This new product, called myRA, is similar to a Roth IRA. It is mainly geared toward low- and middle-income workers (married couples with modified adjustable gross incomes of up to $191,000 and individuals of up to $129,000). Eligible workers may open a myRA with as little as a $25 initial investment and additional contributions as low as $5 at a time.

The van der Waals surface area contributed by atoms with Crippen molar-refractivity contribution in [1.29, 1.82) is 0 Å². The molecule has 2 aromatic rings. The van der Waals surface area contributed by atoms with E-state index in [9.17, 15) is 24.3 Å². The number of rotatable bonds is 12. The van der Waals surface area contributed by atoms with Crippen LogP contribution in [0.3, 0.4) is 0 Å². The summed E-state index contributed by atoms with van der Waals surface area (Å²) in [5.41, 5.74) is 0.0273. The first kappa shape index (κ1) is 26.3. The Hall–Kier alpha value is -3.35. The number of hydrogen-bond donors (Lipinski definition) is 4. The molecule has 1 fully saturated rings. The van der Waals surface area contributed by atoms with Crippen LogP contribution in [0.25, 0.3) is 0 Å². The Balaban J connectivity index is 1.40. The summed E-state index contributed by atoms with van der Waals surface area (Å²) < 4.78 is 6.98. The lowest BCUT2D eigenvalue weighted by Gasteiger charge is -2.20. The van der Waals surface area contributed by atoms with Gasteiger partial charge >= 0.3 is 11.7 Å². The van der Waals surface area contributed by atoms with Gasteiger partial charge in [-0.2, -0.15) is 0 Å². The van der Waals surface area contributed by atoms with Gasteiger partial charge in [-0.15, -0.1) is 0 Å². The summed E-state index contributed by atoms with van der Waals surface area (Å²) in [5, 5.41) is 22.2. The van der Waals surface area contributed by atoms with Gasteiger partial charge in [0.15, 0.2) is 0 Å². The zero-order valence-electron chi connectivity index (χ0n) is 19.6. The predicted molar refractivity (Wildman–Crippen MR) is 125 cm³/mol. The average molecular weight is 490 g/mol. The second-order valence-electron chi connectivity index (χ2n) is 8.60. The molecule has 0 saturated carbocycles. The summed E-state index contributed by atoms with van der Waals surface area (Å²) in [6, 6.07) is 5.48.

Post-tax contributions may be withdrawn at any time, though there will be a penalty for withdrawing earnings before age 59 ½. Additionally, if a myRA grows to $15,000, then it must be rolled into a Roth IRA moving forward. In fact, even if the maximum investment is never reached, the account will automatically be rolled into a Roth IRA after 30 years (which is how long the accounts may remain open). With all these similarities, the question that begs a response is how does a myRA differ from a Roth IRA. The main difference is that a myRA is backed by U.S. Treasury bonds, so investors will never lose their principal investments.
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